ne of the great mysteries of the massive BP oil spill in the Gulf of Mexico — "What happened to all the oil?" — is one step closer to being solved: At least some of it, perhaps a lot, sank to the ocean floor, according to University of Georgia researchers. Ominously, the two-inch-thick layers of oily sediment found in seafloor samples are resting over a layer of dead shrimp and small deep-dwelling creatures, raising the question: Did the BP spill kill the sea floor? (Watch an ABC report about the discovered oil)
How big is the oil blanket?
University of Georgia marine scientist Samantha Joye, on board the research ship Oceanus, says her team has found oil on the sea floor for dozens of miles in all directions from the now-capped BP oil well. "I expected to find oil on the sea floor," she says. "I did not expect to find this much." Ten of the 14 samples they've taken have oil, in some cases two-inches thick. The oil, Joye says, appears to have spread like "a blizzard, where the snow comes in and covers everything."
How do they know it's the BP oil?
They can't be sure until they check its chemical "fingerprint" against samples from the BP well. But Joye says that, given the size of the oil blanket, its freshness, and the "pieces of warm bodies" under it, she has little doubt that the fingerprints will match.
Why did the oil sink?
Nobody's quite sure, since oil normally rises in water. Scientists think the massive amount of chemical dispersant played some role, breaking up the oil into droplets too small to float. Joye also posits that floating oil is attaching onto the mucus excreted by the oil-eating organisms that have been voraciously cleaning up the spill, essentially creating an oil-transporting "slime highway from the surface to the bottom."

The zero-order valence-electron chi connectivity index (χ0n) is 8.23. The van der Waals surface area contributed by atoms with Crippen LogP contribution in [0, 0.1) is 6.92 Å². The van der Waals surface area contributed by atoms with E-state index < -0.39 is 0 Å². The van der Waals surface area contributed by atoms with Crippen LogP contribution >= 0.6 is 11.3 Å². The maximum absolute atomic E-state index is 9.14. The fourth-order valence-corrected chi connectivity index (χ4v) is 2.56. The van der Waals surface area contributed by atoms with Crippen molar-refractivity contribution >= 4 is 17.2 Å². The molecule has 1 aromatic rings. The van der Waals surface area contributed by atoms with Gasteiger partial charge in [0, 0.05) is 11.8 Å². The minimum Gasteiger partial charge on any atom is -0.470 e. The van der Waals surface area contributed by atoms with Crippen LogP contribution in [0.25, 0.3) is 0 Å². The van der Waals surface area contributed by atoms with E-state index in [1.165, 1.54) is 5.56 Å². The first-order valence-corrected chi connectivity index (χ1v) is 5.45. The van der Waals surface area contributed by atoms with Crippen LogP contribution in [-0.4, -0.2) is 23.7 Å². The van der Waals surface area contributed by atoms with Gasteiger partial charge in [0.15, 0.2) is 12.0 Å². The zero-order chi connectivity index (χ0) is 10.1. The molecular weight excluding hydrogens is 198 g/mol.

Why is it bad to have oil on the seabed?
The odd creatures on the seafloor — tiny marine worms and crustaceans, and "Halloween-scary fish with bulging eyes" — tend to reproduce less and live longer, so any impact on marine life "may stay around longer," says Louisiana State University oceanographer Robert Carney. David Hollander, from the University of South Florida, adds that "a lot of fish go down to the bottom and eat and then come back up," so if there isn't any food, that will be bad news for shallower dwellers, too.
Does this mean the U.S. government has been overly optimistic?
Some oceanographers say that, yes, the National Oceanic and Atmospheric Administration's estimates that half the oil has evaporated or been removed, and that much of the rest is being eaten by microbes, are overly rosy. But the vast Gulf of Mexico, most of its floor untouched by oil, appears to be faring better than many had feared. "As the weeks pass," say Leslie Kaufman and Shaila Dewan in The New York Times, evidence is mounting that "through a combination of luck (a fortunate shift in ocean currents that kept much of the oil away from shore) and ecological circumstance (the relatively warm waters that increased the breakdown rate of the oil), the Gulf region appears to have escaped the direst predictions of the spring."
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